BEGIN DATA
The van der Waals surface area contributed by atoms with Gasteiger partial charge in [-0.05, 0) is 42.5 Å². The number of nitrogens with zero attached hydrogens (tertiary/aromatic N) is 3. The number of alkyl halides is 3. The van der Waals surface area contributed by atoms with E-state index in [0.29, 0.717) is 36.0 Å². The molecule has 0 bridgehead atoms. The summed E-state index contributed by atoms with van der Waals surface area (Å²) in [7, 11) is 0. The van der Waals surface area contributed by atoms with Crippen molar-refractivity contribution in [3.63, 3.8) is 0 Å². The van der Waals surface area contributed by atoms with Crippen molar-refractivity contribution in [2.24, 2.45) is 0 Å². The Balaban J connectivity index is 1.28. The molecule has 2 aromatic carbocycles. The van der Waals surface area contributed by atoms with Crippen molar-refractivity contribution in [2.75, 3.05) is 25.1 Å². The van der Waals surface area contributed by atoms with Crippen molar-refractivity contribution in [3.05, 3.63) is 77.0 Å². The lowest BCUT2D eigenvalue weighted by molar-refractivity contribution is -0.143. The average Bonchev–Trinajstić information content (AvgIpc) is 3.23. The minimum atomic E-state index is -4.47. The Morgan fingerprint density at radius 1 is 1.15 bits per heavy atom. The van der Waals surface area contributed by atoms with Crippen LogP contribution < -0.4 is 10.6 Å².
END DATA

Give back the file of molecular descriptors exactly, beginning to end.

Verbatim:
The van der Waals surface area contributed by atoms with Gasteiger partial charge in [-0.05, 0) is 42.5 Å². The number of nitrogens with zero attached hydrogens (tertiary/aromatic N) is 3. The number of alkyl halides is 3. The van der Waals surface area contributed by atoms with E-state index in [0.29, 0.717) is 36.0 Å². The molecule has 0 bridgehead atoms. The summed E-state index contributed by atoms with van der Waals surface area (Å²) in [7, 11) is 0. The van der Waals surface area contributed by atoms with Crippen molar-refractivity contribution in [3.63, 3.8) is 0 Å². The van der Waals surface area contributed by atoms with Crippen molar-refractivity contribution in [2.24, 2.45) is 0 Å². The Balaban J connectivity index is 1.28. The molecule has 2 aromatic carbocycles. The van der Waals surface area contributed by atoms with Crippen molar-refractivity contribution in [2.75, 3.05) is 25.1 Å². The van der Waals surface area contributed by atoms with Crippen molar-refractivity contribution in [3.05, 3.63) is 77.0 Å². The lowest BCUT2D eigenvalue weighted by molar-refractivity contribution is -0.143. The average Bonchev–Trinajstić information content (AvgIpc) is 3.23. The minimum atomic E-state index is -4.47. The Morgan fingerprint density at radius 1 is 1.15 bits per heavy atom. The van der Waals surface area contributed by atoms with Crippen LogP contribution < -0.4 is 10.6 Å².